UK: Fat supplement results higher yield response in commercial dairy trials

A number of dairy farms in the UK have significantly lowered their feed carbon footprint by more than 10%, while also returning impressive milk yield increases, by trialling a new UK-manufactured palm-free fat supplement as a replacement to calcium soap.

Results were recorded as part of a commercial study on five farms from Co-op’s Dairy Group, in collaboration with Müller Milk & Ingredients and Kite Consulting. The study evaluated the performance potential and sustainability of envirolac, a new palm-free fat supplement created by UFAC-UK.

Manufactured from locally sourced vegetable oils, together with marine oils, the innovatice product was developed and launched to market in 2023 by UFAC-UK, following a successful trial at the University of Nottingham, undertaken by Professor Phil Garnsworthy, where it replaced a calcium soap on a fresh weight basis.

Calcium soap has traditionally been used in the diet of dairy cattle to improve energy balance and milk yield persistence, but as a palm oil-based derivative, it can carry a higher carbon footprint if sourced unsustainably.

The trial results revealed that the palm-free fat supplement produced a 0.6kg increase in milk yield and a lift in butterfat production from 3.85% to 4.01%, with an overall increase in feed conversion efficiency.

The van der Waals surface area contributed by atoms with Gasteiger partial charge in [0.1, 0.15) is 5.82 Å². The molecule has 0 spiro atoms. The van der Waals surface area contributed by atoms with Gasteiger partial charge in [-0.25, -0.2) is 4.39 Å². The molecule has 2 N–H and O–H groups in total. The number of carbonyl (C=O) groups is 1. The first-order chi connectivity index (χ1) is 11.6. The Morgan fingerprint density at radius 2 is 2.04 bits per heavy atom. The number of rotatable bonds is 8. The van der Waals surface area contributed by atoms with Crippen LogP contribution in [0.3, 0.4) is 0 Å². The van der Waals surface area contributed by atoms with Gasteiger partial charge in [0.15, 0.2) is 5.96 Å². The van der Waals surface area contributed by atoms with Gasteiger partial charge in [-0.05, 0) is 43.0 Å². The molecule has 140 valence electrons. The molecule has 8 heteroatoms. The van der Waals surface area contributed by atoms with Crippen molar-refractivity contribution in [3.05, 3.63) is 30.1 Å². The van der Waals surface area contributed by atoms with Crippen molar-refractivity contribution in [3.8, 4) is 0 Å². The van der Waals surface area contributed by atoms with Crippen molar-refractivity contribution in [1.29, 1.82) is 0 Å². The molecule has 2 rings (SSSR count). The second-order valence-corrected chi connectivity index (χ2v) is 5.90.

Significantly, the trial also showed the feed carbon footprint of envirolac to be approximately one third of the footprint of the control palm-based supplement, reducing the feed carbon footprint per kg of energy corrected milk by 11%. Herd health and welfare is maintained at current high standards, and there is potential product cost savings for farmers, based on feed conversion efficiency.

Co-op’s Dairy Group and Müller Milk & Ingredients trials looked to evaluate the supplement, which was commended at both the Cream Awards and RABDF Innovation Awards, within a commercial setting.

“The commercial studies were undertaken over a total of 436 animals, with an average of 73 animals across five herds, at between 7-100 days in milk (DIM),” explains nutritionist Mike Chown, who had been overseeing the trials on behalf of UFAC-UK.

The headline findings showed a total weighted average milk yield increase of 0.8kg above the Nottingham trials, with an average increase of 1.4kg, compared to the 0.6kg improvement over the calcium soap control in the original trial.

Similar lifts in total milk solids were also recorded, with 0.10kg increase in the commercial studies, compared to 0.13kg in the trial.

“We saw a higher yield response from the commercial studies than the university trial, with similar butterfat and protein improvements, and overall increased feed conversion efficiency,” says Mr Chown.

Because of the 64% lower carbon footprint of envirolac compared to a calcium soap, the palm-free fat supplement will also significantly reduce the carbon footprint, per kg of milk, on commercial farms.

“These are really impressive results on a commercial scale, with a superb sample size, with each herd having a larger average sample size of 7-100 DIM cows (73 against 50) than the university study,” he adds.

Source: UFAC UK